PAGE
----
I won't lie, I love Wercker. While continuous delivery is a popular topic these days, you'd be hard-pressed to find a higher quality platform that seems to be built specifically with individual users in mind.
As a freelance developer, managing a growing collection of client projects can get very expensive when using tools that are designed for larger organizations, so I have a lot of loyalty to services that provide an approachable system for teams of all sizes.
One of the best features that Wercker provides is their Step Marketplace. This is a place where third-party developers can share custom integrations with other tools and services to help speed up the design and build process of new delivery pipelines. While there are a ton of integrations to choose from, I've gone through and picked out my five favorites.
Pretty Slack Notify
Let's face it, everyone uses Slack, so it should come as no surprise that there are literally dozens of Slack notifier Wercker steps. While Wercker does offer their own notifier, the Pretty Slack Notify step by Wantedly is by far the most popular. What makes this particular one stand out is how clean the channel notification is, and with the ability to configure everything from the username to additional messages after successful builds, it is the perfect solution for staying up- to-date with build and deployment statuses.
GitHub Create Release
When it comes to developing open source libraries, I'm a big fan of GitHub's release functionality. But, like any repetitive step in a development process, I prefer automation, which is where the GitHub Create Release step comes into play. This step automatically creates a GitHub tag and release based on the tag provided in the step. While this may seem simplistic, the true power comes from the flexibility of the wercker.yml file, allowing you to pull version information directly from the source code and apply it to the release step:
name: get version from rake
code: export APP_VERSION=$ (rake version)
While there is a lot of power in using a full virtual or cloud server environment, the usability of Heroku is second-to-none. Heroku is the perfect platform for freelance developers, as a complete hosting environment can be transferred to any other Heroku user without any additional overhead, which means less time dealing with delivering code, and more time writing it.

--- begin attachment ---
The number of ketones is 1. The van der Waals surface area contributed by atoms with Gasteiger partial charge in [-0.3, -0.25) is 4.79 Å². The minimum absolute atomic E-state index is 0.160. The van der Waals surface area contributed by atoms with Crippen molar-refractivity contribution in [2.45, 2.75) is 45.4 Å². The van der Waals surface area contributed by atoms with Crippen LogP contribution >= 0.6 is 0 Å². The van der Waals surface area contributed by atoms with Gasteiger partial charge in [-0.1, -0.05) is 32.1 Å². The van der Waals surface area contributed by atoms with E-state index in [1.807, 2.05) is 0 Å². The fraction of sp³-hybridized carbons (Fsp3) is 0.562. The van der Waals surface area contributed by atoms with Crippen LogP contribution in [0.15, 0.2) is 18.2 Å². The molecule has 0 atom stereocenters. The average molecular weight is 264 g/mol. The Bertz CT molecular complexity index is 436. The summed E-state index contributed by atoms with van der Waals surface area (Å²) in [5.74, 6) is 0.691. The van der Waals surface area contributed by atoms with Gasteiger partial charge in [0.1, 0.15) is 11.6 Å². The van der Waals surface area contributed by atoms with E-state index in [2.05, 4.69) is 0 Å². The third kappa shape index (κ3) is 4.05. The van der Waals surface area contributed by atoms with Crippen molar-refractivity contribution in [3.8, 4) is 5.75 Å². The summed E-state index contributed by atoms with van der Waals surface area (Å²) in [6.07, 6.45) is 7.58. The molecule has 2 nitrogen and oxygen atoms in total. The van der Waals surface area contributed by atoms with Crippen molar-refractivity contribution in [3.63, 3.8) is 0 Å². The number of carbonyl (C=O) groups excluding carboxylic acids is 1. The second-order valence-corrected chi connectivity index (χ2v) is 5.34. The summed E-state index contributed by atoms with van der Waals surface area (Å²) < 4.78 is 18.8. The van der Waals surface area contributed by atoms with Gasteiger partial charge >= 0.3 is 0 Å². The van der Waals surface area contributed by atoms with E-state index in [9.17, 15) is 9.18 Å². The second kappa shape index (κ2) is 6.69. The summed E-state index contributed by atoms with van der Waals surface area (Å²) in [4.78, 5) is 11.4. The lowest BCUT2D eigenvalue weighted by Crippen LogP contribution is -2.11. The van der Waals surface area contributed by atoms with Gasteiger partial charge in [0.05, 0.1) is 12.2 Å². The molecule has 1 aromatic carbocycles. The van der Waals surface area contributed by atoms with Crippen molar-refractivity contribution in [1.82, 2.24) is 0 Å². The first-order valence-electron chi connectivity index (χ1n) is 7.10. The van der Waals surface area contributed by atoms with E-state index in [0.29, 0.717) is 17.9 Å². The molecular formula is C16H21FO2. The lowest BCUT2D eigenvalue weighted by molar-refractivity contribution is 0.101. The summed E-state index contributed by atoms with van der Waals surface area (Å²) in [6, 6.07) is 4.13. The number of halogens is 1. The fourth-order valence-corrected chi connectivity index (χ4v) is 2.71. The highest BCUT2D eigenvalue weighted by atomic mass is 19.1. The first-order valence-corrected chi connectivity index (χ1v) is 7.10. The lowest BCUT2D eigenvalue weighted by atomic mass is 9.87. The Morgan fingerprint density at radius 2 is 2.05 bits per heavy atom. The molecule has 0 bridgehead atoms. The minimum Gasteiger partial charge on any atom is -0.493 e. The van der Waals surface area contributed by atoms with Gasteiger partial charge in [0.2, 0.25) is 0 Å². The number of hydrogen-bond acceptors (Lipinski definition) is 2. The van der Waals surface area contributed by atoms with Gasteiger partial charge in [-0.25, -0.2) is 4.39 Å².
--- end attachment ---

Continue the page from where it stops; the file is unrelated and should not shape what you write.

As with creating GitHub releases, just because something is great doesn't mean it can't be improved, which is where the Heroku Deploy Wercker step shines. While Heroku offers some basic GitHub-based deployment automation, this Wercker step takes is further by providing the ability to run commands before and after deployment. Things like unit tests, database migrations, and cache busting can all be worked directly into a Heroku CI/CD pipeline.
Deliver Pivotal Tracker Stories
You'd struggle to find an engineer who hasn't used Pivotal Tracker at least once. Pivotal Tracker provides the ability to link version control commit messages with individual stories, allowing developers to quickly update statuses without leaving their preferred development environment.
Unfortunately, this increased functionality only works at an individual story level, which means larger deployments have to be delivered one by one. The Pivotal Tracker Mark as Delivered Wercker step is the perfect solution to this problem. It dig through all of the commit messages in a push and mark each associated Pivotal Tracker story as delivered.
For the uninitiated, Rollbar is a popular error tracking platform that works with most popular platforms. One of the most useful features that Rollbar offers is their deployment tracking functionality. This feature allows you to make a note in Rollbar whenever new code has been deployed. This makes it significantly easier to tell when a bug was introduced into the code, and more importantly, if a particular deploy fixed a hard-to-diagnose error. With the Rollbar Notify Wercker step, this information can be automatically tagged, giving you total transparency into what is happening with your codebase and how.
About the Author
Zachary Flower is a freelance web developer, writer, and polymath. He has an eye for simplicity and usability, and strives to build products with both the end user and business goals in mind. From building projects for the NSA to creating features for companies like Name.com and Buffer, Zach has always taken a strong stand against needlessly reinventing the wheel, often advocating for the use of well established third-party and open source services and solutions to improve the efficiency and reliability of a development project.
We’re hiring! Check out the careers page for open positions in Amsterdam, London and San Francisco.
As usual, if you want to stay in the loop follow us on twitter @wercker or hop on our public slack channel. If it’s your first time using Wercker, be sure to tweet out your #greenbuilds, and we’ll send you some swag!